This archived article was written by: Gypsie Delgado
Utah student body presidents have been working together to create a platform that will be presented to the Utah State Legislature in January. Tuition is a growing problem throughout the state of Utah. Students know that it will rise and have been working together to help allocate this rise as well as suggesting how to lower tuition at the same time. Utah State University’s tuition has been projected to increase an estimated 48 percent over the next three years.
“Instead of just directly saying we want lower tuition, we are giving them suggestions on how they can lower tuition,” stated Dan Wood, ASCEU president.
First draft of the Utah Student Association Platform stated, “An agreement must be reached between the legislature, the Board of Regents, and the Students of Utah Students of Higher Education (USHE) in regards to tuition. Due to the lack of funding for higher education from the state’s general funds, students are continuing to make up the cost.
“Tuition has risen drastically over the past five years and we are informed that it will continue to increase due to necessary budget demands.”
According to Wood tuition is liable to increase but we want to minimize it as much as possible so school can be affordable to students, especially the middle class.
“Lower-class people can typically get financial aid but only if they qualify and people who are wealthy are able to pay for their school without worrying.
“Middle class depend on scholarships primarily and low tuition in order to pay for their education. A typical Utah family is large, that is really detrimental to our community because a lot of times families will have more than one student in college at a time,” Wood said.
Originally the platform in plank one indicated a tuition compact, where they asked for more thorough and effective career and student advising to help students better understand the real job market. It also helps students choose correct career paths, assurance of quality professors, effective programs and competitive education preparing students for the market place with up-to-date skills and application.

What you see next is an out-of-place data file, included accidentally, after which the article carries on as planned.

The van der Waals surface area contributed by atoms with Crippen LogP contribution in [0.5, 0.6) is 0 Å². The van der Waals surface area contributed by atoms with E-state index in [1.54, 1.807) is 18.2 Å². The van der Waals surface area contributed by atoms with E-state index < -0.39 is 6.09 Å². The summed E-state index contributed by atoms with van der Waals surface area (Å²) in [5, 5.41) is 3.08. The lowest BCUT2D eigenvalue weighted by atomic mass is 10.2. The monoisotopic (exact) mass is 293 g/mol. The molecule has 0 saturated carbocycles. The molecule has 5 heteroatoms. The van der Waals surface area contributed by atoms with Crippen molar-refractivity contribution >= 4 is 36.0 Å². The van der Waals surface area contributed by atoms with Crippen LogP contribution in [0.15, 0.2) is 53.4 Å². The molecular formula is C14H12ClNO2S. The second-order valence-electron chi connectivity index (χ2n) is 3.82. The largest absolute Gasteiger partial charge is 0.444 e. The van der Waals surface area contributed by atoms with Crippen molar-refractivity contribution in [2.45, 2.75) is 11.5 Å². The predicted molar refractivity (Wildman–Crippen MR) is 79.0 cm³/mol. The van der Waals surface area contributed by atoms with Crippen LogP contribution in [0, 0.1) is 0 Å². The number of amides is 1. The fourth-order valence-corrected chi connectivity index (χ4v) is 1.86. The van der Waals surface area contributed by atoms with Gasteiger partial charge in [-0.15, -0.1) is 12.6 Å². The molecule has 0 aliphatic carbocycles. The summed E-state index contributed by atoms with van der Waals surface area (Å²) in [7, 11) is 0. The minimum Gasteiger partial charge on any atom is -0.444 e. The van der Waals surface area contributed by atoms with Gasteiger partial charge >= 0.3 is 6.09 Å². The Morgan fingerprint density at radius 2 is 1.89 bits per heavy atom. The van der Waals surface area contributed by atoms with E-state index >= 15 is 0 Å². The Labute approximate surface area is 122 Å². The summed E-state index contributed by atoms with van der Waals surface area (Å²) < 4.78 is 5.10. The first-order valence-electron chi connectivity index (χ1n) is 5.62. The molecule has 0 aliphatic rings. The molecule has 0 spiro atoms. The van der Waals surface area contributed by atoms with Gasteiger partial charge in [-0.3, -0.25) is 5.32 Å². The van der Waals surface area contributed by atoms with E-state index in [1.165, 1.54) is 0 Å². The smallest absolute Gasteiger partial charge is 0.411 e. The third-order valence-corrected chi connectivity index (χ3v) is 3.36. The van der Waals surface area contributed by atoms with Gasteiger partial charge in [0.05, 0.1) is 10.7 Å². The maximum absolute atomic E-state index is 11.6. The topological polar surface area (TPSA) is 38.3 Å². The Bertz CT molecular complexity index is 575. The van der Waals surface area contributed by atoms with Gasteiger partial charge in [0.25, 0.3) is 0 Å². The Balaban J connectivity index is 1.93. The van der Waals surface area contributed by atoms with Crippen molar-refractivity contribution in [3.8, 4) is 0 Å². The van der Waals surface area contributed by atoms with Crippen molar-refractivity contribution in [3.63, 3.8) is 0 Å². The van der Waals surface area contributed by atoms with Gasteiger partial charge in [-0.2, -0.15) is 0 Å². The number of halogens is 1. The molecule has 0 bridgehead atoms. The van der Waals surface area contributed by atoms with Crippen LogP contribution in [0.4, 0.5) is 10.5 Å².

Plank two stated we must have access to more state-funded financial aid in order to help ensure that the students who are most in need of education are not priced out of Utah’s higher education institutions. Utah gives comparably low financial aid. This limits access to education for low income and minority students. Providing this aid is a state responsibility. Utah will ultimately avoid the greater costs of other social programs by providing assistance for higher education now.
Plank three asked for more community and public interest. It stated that many legislators find it difficult to put more funding on higher education because the community does not place it as a top priority. That higher education should be a priority because a well-educated society leads to economic growth. As a result, this will give legislators the freedom to give higher education the support it needs and help the growth of the economy.
In a meeting held to review the platform on August 20, 2004 at UVSC, it was decided that the planks needed to be revamped to touch on more specific issues. They needed more numbers and facts on why the legislature and community should support these issues.
USP has met since then and has changed the platform to focus more on faculty and staff compensation, occupation and maintenance and asking for financial aid federally instead of state wide.
“Right now some of the money that compensates faculty and staff comes out of student fees and by asking the state to fund faculty and staff compensation, it would lower tuition for the students.
“With occupations and maintenance building budgets, we are trying to get more money from the state with buildings that are constructed.
“There is no increased funding from the state as tuition is increased. They are not paying any more money to help higher education. It’s a real issue for us and we are just trying to find more ways to get money.
“It’s really important in our lobbying effort to have the community on our side. A lot of people don’t understand exactly what is going on, that our tuition is increasing, how much is going to affect students, I think if the community is informed and we can rally the community, business people, and special interest groups that they would support our lobbying effort.
“It’s kind of like a circle where everyone helps each other. I don’t know that it has ever been done before. These are our goals and what we would like from the legislature as students of the state of Utah, we are finally taking a stand and I think in the past it has been unclear.
“Letting people know what we really need as students is the key to improving Utah’s higher education,” Wood stated.
The Utah Student Association Platform will be revised again Nov. 16 at BYU. The platform is open to the public for discussion, proposals